Tax administrations can also collaborate with civil society organisations or business associations to assist taxpayers in need. While this may require providing appropriate training to the members of such organisations and associations, it has the advantage of reaching specific taxpayer groups with targeted assistance. In addition, tax administrations can partner with universities to provide tax assistance to teachers and students receiving specialised training, or with other volunteers. In any of these cases, the tax administration should consider implementing feedback mechanisms to better understand the issues taxpayers are facing.

An example of a tax administration co-operating with universities would be the Accounting and Tax Support Centres (NAF, or Núcleos de Apoyo Contable y Fiscal) now operating in 14 Latin American countries. In this approach, university students are trained through preparatory classes and seminars by officials of the tax administration before assisting lower-middle-income taxpayers. More information on NAFs is included in Chapter 7, Box 7.2.

Several administrations have implemented similar volunteer programmes, where individuals or organisations sign up and, following official training, guide and assist taxpayers with their obligations. For example, in the United States the IRS operates the VITA and TCE programmes where IRS-certified volunteers provide free basic income tax return preparation with electronic filing to qualified individuals (United States Internal Revenue Service, 2021[7]). In Australia, the ATO runs the Tax Help volunteer programme for low-income taxpayers (Australian Taxation Office, 2021[9]).3 A similar programme operated by the Canada Revenue Agency is described in Box 5.4 below.

There are several possible venues for providing assistance: in the tax administration’s offices, at the taxpayer’s home or business premises, in partner institutions such as schools and universities, or at other government offices. From a taxpayer perspective, direct visits at home or at the business premises may be the most comfortable and probably preferable, particularly for those whose personal circumstances make it difficult to visit tax offices or those that live in rural areas with no access to tax offices. This also allows officials to demonstrate new digital services and explain their application to taxpayers while they use their own personal devices, something which may help taxpayers to become more independent and to comply with their tax obligations in the future. While more costly for the administration, in-person visits may have a positive impact on taxpayer satisfaction and, thus, on the general view of the tax administration. To make it easier for taxpayers to access support, some administrations also provide assistance in public areas. For example, in Indonesia the tax administration has opened Tax Corners in public activity areas such as shopping centres and banks.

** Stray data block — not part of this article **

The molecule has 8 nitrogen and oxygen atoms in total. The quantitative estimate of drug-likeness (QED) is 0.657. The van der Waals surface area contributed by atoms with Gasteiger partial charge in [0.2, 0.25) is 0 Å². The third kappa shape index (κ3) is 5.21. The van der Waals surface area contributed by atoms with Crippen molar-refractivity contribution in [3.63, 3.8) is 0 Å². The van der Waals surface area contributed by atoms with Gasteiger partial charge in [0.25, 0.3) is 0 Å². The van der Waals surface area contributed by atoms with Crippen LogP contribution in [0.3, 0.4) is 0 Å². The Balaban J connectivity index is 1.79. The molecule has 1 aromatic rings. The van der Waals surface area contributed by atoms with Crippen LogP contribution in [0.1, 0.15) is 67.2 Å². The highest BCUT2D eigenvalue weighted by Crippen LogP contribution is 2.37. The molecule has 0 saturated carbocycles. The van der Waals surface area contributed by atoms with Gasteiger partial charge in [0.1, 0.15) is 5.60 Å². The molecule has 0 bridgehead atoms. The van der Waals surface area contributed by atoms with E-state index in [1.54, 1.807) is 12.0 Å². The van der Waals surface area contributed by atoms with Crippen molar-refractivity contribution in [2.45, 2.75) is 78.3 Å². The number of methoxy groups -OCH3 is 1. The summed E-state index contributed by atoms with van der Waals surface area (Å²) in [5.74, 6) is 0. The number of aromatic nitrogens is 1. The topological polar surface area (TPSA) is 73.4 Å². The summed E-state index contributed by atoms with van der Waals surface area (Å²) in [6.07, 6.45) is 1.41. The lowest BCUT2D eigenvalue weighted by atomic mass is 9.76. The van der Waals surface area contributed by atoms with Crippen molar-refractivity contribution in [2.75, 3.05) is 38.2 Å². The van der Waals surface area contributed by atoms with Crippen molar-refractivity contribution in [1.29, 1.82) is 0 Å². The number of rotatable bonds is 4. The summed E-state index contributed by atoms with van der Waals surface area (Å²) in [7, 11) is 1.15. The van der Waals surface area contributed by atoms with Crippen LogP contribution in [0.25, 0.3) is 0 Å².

Box 5.5 describes how the CRA expands its services for small businesses by offering in-person visits from a tax official.

Direct assistance from tax officials does not necessarily require that the officials go to the taxpayer. The tax administration can also provide remote assistance, for example via phone calls. In this respect, an interesting example is the approach taken by Canada where the administration uses data at hand to identify individuals who may be eligible for benefits or who are at risk of having benefits cut off, contacting them via the postal service and telephone (Box 5.6).

Assistance can also be provided through partner institutions, such as universities, schools or organisations that operate tax clinics. Tax clinics may operate on a walk-in basis but may also provide remote services, such as via telephone. They can provide a broad number of tax-related services, including assistance in return filing and with tax disputes. Individuals providing assistance in tax clinics must be properly educated on tax matters. Many tax administrations and governments support national tax clinic programmes via direct funding, and training and certification of individuals. For example, in Australia, the government funds a National Tax Clinic programme which is available to eligible individuals, small businesses, not-for-profit organisations and charities. While the programme is run by universities, the tax administration supports it (Australian Taxation Office, 2021[10]).

A key challenge in providing direct assistance to taxpayers is that of resources. Unless the tax administration operates its own programme with dedicated tax officials, it may be difficult to find officials who are willing to assist taxpayers in fulfilling their tax obligations outside working hours.